Iraqi War Veteran
Roman Baca is a U.S. Marine Iraqi war veteran as well as the co-founder and artistic director of Exit12 Dance Company in New York City. Since founding the dance company in 2007, Baca has choreographed several major works relating to the military and their families, writes and lectures about his experiences, and worked on two short films, A Marine’s Guide to Fishing and War Dancer. As a teaching artist, Baca has worked with young adults in Iraq and in NYC public schools to help them express their experiences through choreography and non-verbal expression.
As a military veteran himself, his priority is to help veterans realize their potential in the civilian world and the impact they could make in their communities. He has conducted veteran/civilian movement workshops that provide tools to aid veterans in the workplace and bridge the civilian-veteran divide. Baca was also a fellow with The Mission Continues and is currently a spokesperson for Iraq and Afghanistan Veterans of America.
Baca is a recipient of a 2012 Fellowship from The Mission Continues, a 2009 producing and presenting grant from AjkunBT, a 2010 Access DanceUSA Scholarship from DanceNYC through support from The Andrew W. Mellon Foundation, the Brian Tippen Memorial Scholarship and the Connecticut Wartime Veterans Medal.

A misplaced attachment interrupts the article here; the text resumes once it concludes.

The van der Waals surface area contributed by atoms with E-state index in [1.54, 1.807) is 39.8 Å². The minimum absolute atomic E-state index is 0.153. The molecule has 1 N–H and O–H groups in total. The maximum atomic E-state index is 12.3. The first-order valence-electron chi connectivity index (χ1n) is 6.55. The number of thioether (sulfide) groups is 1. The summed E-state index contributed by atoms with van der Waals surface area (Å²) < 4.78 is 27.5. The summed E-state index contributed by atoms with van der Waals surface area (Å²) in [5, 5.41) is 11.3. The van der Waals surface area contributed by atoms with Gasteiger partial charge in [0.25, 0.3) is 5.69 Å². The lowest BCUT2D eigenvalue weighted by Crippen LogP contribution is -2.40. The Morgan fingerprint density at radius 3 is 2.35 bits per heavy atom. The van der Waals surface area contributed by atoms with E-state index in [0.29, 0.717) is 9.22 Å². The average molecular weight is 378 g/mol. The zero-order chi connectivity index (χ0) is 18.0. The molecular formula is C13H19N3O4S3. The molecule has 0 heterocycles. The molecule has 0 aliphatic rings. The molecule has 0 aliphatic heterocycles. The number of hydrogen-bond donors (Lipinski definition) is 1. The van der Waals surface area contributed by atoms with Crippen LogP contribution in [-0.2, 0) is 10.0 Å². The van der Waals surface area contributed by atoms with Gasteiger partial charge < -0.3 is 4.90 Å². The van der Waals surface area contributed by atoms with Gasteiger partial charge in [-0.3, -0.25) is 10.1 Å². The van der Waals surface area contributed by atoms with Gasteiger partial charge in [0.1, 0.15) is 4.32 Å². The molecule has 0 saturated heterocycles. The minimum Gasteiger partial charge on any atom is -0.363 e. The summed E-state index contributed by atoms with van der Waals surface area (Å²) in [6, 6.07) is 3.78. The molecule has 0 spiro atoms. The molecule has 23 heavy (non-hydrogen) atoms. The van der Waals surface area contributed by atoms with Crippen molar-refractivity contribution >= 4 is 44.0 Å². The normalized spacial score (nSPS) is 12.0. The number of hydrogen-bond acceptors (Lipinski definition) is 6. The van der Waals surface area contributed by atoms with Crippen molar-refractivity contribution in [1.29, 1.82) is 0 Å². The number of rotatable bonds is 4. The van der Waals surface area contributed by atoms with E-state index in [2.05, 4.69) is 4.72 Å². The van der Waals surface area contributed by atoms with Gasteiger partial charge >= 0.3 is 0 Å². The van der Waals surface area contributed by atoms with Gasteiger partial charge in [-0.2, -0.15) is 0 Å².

Veteran artists help heal a war-scarred world
I am an enigma in both the military world and the dance world. I am a ballet dancer that wanted more out of dance than just the typical ballet or contemporary dance work, I wanted choreography to deal with real world issues, so I joined the Marines. I am the military veteran who donned combat boots and cammies in a ballet I choreographed on a stage in New York City promoting social change through the art of movement.
Last year I had the opportunity to travel back to Iraq as a civilian and work with two groups of young people from Erbil and Kirkuk, Iraq. Erbil is a Kurdish city, a minority in Iraq, and has been struggling for its independence for generations. Kirkuk is an Arabic city that is still ripe with violence from years of war. We brought these two groups together and taught them to choreograph a dance work about their challenges, misconceptions, fears, joys, and their hopes for a safer Iraq.
After returning to the US I am faced with the possibility of taking a Marine fire team, trained in art, back to Iraq to conduct a workshop for Iraqi youth.